Leaf material of 10 young plants of Ranchero and Marabu, grown under optimal N conditions, was bulked. From both bulks, total RNA was extracted using the RNeasy Plant Mini Kit (QIAGEN). The RNA was quantified using Qubit (Invitrogen) and checked on a 1 % agarose gel. After library preparation, the samples were sequenced on a HiSeq 2000 sequencer (Illumina, Varshney et al. 2009), obtaining 2 × 100 bp paired-end reads. For Marabu, the overlapping ends of the paired-end reads were first merged with FLASH (http://ccb.jhu.edu/software/FLASH/, Magoč and Salzberg 2011), resulting in 72 % merged read-pairs, with an average merged length of 140 bases. After merging, the merged and non-merged paired-end reads were quality-trimmed using PRINSEQ (http://prinseq.sourceforge.net/index.html, Schmieder and Edwards 2011). Bases with a PHRED Q-value lower than Q20 were trimmed, poly-A trailing bases longer than 20 bp were removed, and remaining sequences shorter than 50 bp were discarded. Low complexity regions were filtered with the ‘dust’ option, and duplicate reads were removed. To remove chloroplast reads, the sequences were mapped against the chloroplast genome of spinach (AJ400848) using Bowtie2 (http://bowtie-bio.sourceforge.net/bowtie2/index.shtml, (Langmead and Salzberg 2012), and mapped reads were excluded from further analysis. The remaining reads were extracted using SAMtools (http://samtools.sourceforge.net/, Li et al. 2009) and used for a de novo transcriptome assembly using Trinity (http://trinityrnaseq.sourceforge.net/, Grabherr et al. 2011). The Trinity assembly was performed with minimal k-mer coverage of 2, generating 80,483 transcripts from 45,900 components, with an N50 of 2004 bp. A component could be related to a ‘unigene’ and a component can have multiple transcript types (isoforms). To avoid redundancy, only one transcript of each component was used for marker development. The abundance of each isoform was determined with RSEM (RNA-Seq by Expectation–Maximization, included in the trinity distribution), and for each component, the most abundant transcript was kept in the final transcript fasta sequence file. Finally, a set of 45,900 transcripts with an N50 of 1491 was used as transcriptome reference sequence. The RNAseq reads from both genotypes were mapped to the reference transcriptome sequence using Bowtie2. On the resulting SAM file, SNPs were called using QualitySNPng (http://www.bioinformatics.nl/QualitySNPng/, Nijveen et al. 2013).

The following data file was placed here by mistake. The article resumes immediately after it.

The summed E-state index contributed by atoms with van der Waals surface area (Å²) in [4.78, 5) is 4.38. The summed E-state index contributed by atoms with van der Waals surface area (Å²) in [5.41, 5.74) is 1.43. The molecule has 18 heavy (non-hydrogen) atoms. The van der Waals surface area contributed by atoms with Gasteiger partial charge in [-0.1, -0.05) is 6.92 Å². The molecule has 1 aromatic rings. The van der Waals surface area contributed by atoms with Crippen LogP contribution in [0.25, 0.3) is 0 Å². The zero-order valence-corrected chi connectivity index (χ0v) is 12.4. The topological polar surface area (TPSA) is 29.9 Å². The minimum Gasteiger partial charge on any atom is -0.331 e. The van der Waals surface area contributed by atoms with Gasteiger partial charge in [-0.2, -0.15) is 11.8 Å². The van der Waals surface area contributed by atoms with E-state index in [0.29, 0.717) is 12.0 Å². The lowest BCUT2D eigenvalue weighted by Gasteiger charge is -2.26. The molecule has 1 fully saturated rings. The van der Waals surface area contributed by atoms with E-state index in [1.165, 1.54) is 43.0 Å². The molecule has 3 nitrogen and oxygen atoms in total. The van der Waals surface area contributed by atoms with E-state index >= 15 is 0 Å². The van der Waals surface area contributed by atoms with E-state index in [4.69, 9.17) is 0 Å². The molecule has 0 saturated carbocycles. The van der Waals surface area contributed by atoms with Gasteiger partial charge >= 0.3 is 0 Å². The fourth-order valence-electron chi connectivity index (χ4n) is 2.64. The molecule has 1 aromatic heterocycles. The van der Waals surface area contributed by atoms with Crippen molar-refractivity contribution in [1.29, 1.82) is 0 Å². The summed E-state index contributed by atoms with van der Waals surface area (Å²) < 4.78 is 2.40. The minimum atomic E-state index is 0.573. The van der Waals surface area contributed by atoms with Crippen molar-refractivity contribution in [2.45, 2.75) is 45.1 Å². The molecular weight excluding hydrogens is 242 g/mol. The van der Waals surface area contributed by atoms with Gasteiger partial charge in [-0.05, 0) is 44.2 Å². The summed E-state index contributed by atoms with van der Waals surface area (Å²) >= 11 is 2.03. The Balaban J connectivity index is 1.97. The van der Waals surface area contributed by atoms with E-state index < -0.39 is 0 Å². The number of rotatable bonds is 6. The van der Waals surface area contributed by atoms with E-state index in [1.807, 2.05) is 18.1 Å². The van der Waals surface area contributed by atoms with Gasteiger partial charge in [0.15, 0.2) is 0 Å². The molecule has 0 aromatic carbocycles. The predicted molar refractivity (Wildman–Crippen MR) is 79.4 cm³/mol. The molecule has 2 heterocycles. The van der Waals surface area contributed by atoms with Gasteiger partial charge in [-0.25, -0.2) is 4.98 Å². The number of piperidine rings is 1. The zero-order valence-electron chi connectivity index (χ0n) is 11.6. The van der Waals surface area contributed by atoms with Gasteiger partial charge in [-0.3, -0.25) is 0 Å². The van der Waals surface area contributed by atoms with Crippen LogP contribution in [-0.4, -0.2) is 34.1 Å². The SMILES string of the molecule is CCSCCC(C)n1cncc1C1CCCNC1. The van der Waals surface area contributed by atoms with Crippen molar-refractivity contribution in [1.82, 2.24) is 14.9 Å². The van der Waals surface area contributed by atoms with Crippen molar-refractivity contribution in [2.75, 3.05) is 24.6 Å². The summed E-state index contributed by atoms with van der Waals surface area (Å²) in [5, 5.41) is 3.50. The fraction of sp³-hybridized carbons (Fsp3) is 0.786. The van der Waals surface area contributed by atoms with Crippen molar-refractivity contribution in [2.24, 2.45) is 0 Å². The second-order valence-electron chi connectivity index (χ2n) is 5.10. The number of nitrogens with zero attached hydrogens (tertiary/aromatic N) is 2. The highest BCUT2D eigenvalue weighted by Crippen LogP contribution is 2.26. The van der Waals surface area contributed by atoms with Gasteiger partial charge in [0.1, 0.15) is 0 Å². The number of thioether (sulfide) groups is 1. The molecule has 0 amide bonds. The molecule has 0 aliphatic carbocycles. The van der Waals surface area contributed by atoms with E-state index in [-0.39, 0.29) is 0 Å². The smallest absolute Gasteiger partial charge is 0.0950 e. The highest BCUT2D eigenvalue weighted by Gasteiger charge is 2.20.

The screening resulted in discovery of 12,477 candidate SNPs with a non-polymorphic flanking region of 50 bp on both sides of the SNP. SNPs polymorphic between the parents, but homozygous in Marabu or Ranchero were selected. This reduced the number of SNPs to 704, present in 506 unique transcripts. Of these SNPs, 419 were used to genotype the F2 plants.

Genotyping

The sequence information of 419 SNPs was used to develop KASPar assays for genotyping 335 F2 plants of the mapping population. The Competitive Allele Specific PCR (KASPar) platform (http://www.kbioscience.co.uk) is a PCR-based novel homogeneous fluorescent SNP genotyping system. The array included seven technical DNA replicates of each of the parents. The DNA was extracted with a modified C-TAB (Steward and Via 1993).

Construction of linkage map

High quality and informative molecular markers (no segregation distortion and less than 15 % missing values) were used to generate a linkage map using software package JoinMap 4.1 (van Ooijen 2006) with the maximum-likelihood option for ordering markers within linkage groups. The Haldane mapping function was used to calculate the final maps (Haldane and Waddington 1931). Possible segregation distortion was determined by testing the actual against the expected segregation ratio of 1:2:1, using the χ2 test of goodness of fit with two degrees of freedom.

Experimental setup

A randomly selected set of 94 F2:3 lines was evaluated for NUE using a hydroponics system in a temperature-controlled sunlit greenhouse compartment at UNIFARM (Wageningen, The Netherlands) as described in detail by Chan-Navarrete et al. (2014). The system consisted of six units, each having 16 containers with 24 plant positions. N application could be separately controlled for each of the six units. The daily application of N aimed at a stable relative plant growth rate (RGR) of either 0.10 or 0.18 g·g−1·day−1 based on the Ingestad (1982) model to acquire a steady-state N-nutrition level. We further refer to the 0.10 and 0.18 g·g−1·day−1 N-rate as low N and high N, respectively.

Evaluation of F2:3 lines